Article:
Kobe Bean Ends Two-Win Dream — Wizards vs Lakers, DC Council 16 | Wizards Blog Truth About It.net

Kobe Bean Ends Two-Win Dream — Wizards vs Lakers, DC Council 16

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Updated: December 3, 2015

The D.C. Council… TAI’s highlights, seen and heard, from each Washington Wizards game. Now: Wizards vs Lakers, Game 16, Dec. 2, 2015, via Conor Dirks (@ConorDDirks).

M.V.P.

This is complicated. Appropriately so. Given that the crowd in attendance was condemned to an endless war with itself. Given that the lukewarm id of a city was laid out on the evening’s operating table. Given that Kobe fans appeared to at least match non-Kobe fans. And given that the number of D.C. fans who gave a shit enough to build a sea wall of boos against the rising tide of #respect was simply inadequate, this is complicated.

It’s also complicated because John Wall almost brought the Wizards back even after Kobe hit the snooze button on his departure from the game’s elite. As Kyle Weidie noted, Wall scored 15 points on six shots in under six fourth-quarter minutes. He also scored 34, assisted on 11, and grabbed 7 rebounds. But with 23 seconds remaining and the Wizards down 103-101, Wall turned the ball over in what looked, on the surface, to be a failure of vision.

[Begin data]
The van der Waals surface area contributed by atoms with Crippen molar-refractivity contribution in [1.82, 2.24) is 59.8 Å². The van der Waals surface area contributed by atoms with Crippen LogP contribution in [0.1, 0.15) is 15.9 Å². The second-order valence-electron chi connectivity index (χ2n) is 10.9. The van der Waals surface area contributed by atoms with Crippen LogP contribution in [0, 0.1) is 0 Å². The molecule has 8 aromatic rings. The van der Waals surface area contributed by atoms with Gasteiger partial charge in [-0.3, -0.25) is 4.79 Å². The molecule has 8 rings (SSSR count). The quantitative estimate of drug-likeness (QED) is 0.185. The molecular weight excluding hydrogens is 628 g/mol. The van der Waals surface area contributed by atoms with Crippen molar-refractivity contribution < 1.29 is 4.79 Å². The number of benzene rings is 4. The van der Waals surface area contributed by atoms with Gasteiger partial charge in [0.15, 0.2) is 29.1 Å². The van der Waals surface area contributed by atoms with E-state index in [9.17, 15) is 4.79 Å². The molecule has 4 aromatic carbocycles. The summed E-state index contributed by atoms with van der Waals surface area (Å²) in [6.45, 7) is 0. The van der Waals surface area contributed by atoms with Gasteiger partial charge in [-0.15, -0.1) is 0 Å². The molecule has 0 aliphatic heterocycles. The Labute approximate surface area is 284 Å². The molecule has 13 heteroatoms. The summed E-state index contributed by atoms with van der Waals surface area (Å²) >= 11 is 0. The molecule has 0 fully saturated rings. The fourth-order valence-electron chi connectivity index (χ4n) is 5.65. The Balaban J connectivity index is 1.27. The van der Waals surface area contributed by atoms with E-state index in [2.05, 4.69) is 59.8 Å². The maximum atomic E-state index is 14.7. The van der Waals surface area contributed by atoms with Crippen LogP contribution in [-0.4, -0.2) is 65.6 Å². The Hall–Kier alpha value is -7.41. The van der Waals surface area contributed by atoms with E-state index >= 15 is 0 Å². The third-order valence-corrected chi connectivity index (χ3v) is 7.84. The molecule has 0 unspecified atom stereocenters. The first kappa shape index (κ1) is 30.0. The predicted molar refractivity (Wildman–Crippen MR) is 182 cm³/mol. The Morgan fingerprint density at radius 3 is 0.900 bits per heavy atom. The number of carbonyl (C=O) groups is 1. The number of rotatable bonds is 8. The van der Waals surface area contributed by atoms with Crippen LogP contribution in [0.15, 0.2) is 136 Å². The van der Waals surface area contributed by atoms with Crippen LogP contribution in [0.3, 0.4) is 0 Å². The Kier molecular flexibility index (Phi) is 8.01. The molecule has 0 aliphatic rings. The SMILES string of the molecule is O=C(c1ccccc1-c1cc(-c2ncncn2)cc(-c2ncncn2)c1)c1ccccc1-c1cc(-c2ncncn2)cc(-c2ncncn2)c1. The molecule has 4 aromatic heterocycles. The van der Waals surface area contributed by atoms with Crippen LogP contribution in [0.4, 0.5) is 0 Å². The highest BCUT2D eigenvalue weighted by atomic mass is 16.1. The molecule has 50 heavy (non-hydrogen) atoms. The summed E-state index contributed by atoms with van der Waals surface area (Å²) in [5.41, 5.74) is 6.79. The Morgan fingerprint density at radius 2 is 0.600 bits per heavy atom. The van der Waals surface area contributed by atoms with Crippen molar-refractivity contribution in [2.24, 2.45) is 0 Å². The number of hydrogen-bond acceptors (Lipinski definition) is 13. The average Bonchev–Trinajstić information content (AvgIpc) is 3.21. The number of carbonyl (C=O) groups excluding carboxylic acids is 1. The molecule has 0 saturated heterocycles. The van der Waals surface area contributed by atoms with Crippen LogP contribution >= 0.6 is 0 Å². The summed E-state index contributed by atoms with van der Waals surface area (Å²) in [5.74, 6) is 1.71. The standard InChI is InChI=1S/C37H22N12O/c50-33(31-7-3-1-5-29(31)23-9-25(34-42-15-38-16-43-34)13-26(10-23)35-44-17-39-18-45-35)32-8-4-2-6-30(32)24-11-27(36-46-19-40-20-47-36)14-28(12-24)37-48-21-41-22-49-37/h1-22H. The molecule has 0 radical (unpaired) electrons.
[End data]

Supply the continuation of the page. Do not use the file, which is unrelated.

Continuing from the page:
As Wall explained that crucial play after the game, it was the same play they ran late in the win against San Antonio. But when Wall rose up against the Lakers, he saw Gortat blanketed down low, and saw a defender in his peripheral vision likely to highly contest or block his shot. Without a valid option, he tried to pass it to Beal on the perimeter. Lou Williams, smothering Beal, had a beat on the ball.

And so here we are: the Lakers won. The Wizards defense, and Beal in particular, couldn’t replicate the kind of solid positioning the team showed against Cleveland. The Wizards also, as Wall put it, “spotted them 33 points off turnovers.”

After the game, Gortat (who had a very nice game, all things considered) put the blame on himself: “He didn’t look like an old guy. … I said that a month ago and a week ago, it’s not about the Lakers’ lot of players, it’s about one guy who can get hot one out of a hundred games, and hopefully he’s not gonna get hot against us. I jinxed it.”

I’m really burying the lede here.

John Wall was the MVP, despite the five turnovers (only one of which occurred after the first quarter). He was more efficient than Bryant (10-for-24), played better defense (his 97.7 DefRtg was best amongst Wizards starters), created as many or more Lakers turnovers as he committed himself, and took the team on his back in the fourth quarter. With a little help from anyone other than Gortat, this is a Wizards win.

X-Factor.

I mentioned Gortat above, and I’d like to return to him now.